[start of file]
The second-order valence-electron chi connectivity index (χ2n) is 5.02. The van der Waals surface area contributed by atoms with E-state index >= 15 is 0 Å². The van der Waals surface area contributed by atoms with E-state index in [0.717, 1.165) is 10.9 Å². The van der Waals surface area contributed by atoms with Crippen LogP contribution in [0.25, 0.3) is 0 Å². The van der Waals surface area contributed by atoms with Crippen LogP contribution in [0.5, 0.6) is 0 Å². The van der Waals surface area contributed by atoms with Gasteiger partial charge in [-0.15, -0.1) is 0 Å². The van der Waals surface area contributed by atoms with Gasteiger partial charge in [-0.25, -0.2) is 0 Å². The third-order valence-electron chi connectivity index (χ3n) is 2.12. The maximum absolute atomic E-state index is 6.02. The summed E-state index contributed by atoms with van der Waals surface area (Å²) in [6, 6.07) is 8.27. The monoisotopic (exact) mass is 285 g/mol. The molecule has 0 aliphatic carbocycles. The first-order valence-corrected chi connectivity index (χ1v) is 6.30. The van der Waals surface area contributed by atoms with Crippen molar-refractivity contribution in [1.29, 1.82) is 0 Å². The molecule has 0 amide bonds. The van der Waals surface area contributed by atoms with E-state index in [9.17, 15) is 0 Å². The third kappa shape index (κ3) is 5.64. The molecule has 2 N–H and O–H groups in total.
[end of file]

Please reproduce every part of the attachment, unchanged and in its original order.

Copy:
The second-order valence-electron chi connectivity index (χ2n) is 5.02. The van der Waals surface area contributed by atoms with E-state index >= 15 is 0 Å². The van der Waals surface area contributed by atoms with E-state index in [0.717, 1.165) is 10.9 Å². The van der Waals surface area contributed by atoms with Crippen LogP contribution in [0.25, 0.3) is 0 Å². The van der Waals surface area contributed by atoms with Crippen LogP contribution in [0.5, 0.6) is 0 Å². The van der Waals surface area contributed by atoms with Gasteiger partial charge in [-0.15, -0.1) is 0 Å². The van der Waals surface area contributed by atoms with Gasteiger partial charge in [-0.25, -0.2) is 0 Å². The third-order valence-electron chi connectivity index (χ3n) is 2.12. The maximum absolute atomic E-state index is 6.02. The summed E-state index contributed by atoms with van der Waals surface area (Å²) in [6, 6.07) is 8.27. The monoisotopic (exact) mass is 285 g/mol. The molecule has 0 aliphatic carbocycles. The first-order valence-corrected chi connectivity index (χ1v) is 6.30. The van der Waals surface area contributed by atoms with Crippen molar-refractivity contribution in [1.29, 1.82) is 0 Å². The molecule has 0 amide bonds. The van der Waals surface area contributed by atoms with E-state index in [9.17, 15) is 0 Å². The third kappa shape index (κ3) is 5.64. The molecule has 2 N–H and O–H groups in total.